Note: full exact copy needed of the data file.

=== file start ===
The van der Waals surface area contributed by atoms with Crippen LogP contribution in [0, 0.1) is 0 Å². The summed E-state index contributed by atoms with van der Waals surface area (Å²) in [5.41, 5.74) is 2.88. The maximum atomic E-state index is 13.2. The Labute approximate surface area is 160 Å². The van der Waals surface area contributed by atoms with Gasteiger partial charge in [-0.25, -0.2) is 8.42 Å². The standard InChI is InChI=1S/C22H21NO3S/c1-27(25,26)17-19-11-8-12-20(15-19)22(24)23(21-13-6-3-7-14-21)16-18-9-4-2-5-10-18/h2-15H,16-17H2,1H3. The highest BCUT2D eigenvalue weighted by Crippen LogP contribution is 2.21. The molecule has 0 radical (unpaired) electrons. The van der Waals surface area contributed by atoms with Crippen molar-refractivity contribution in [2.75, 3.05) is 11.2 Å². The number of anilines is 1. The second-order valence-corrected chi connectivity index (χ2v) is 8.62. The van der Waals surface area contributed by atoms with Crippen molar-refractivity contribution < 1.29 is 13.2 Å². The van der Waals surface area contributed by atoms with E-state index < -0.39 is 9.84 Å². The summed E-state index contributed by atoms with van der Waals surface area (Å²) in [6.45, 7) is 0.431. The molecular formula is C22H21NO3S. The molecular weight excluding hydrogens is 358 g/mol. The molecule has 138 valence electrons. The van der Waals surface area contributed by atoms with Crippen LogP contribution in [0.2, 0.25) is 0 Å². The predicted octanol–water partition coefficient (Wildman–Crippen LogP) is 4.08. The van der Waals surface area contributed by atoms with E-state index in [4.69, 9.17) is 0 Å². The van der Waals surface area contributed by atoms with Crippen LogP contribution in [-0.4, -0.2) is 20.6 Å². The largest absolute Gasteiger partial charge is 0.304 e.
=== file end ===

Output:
The van der Waals surface area contributed by atoms with Crippen LogP contribution in [0, 0.1) is 0 Å². The summed E-state index contributed by atoms with van der Waals surface area (Å²) in [5.41, 5.74) is 2.88. The maximum atomic E-state index is 13.2. The Labute approximate surface area is 160 Å². The van der Waals surface area contributed by atoms with Gasteiger partial charge in [-0.25, -0.2) is 8.42 Å². The standard InChI is InChI=1S/C22H21NO3S/c1-27(25,26)17-19-11-8-12-20(15-19)22(24)23(21-13-6-3-7-14-21)16-18-9-4-2-5-10-18/h2-15H,16-17H2,1H3. The highest BCUT2D eigenvalue weighted by Crippen LogP contribution is 2.21. The molecule has 0 radical (unpaired) electrons. The van der Waals surface area contributed by atoms with Crippen molar-refractivity contribution in [2.75, 3.05) is 11.2 Å². The number of anilines is 1. The second-order valence-corrected chi connectivity index (χ2v) is 8.62. The van der Waals surface area contributed by atoms with Crippen molar-refractivity contribution < 1.29 is 13.2 Å². The van der Waals surface area contributed by atoms with E-state index < -0.39 is 9.84 Å². The summed E-state index contributed by atoms with van der Waals surface area (Å²) in [6.45, 7) is 0.431. The molecular formula is C22H21NO3S. The molecular weight excluding hydrogens is 358 g/mol. The molecule has 138 valence electrons. The van der Waals surface area contributed by atoms with Crippen LogP contribution in [0.2, 0.25) is 0 Å². The predicted octanol–water partition coefficient (Wildman–Crippen LogP) is 4.08. The van der Waals surface area contributed by atoms with E-state index in [4.69, 9.17) is 0 Å². The van der Waals surface area contributed by atoms with Crippen LogP contribution in [-0.4, -0.2) is 20.6 Å². The largest absolute Gasteiger partial charge is 0.304 e.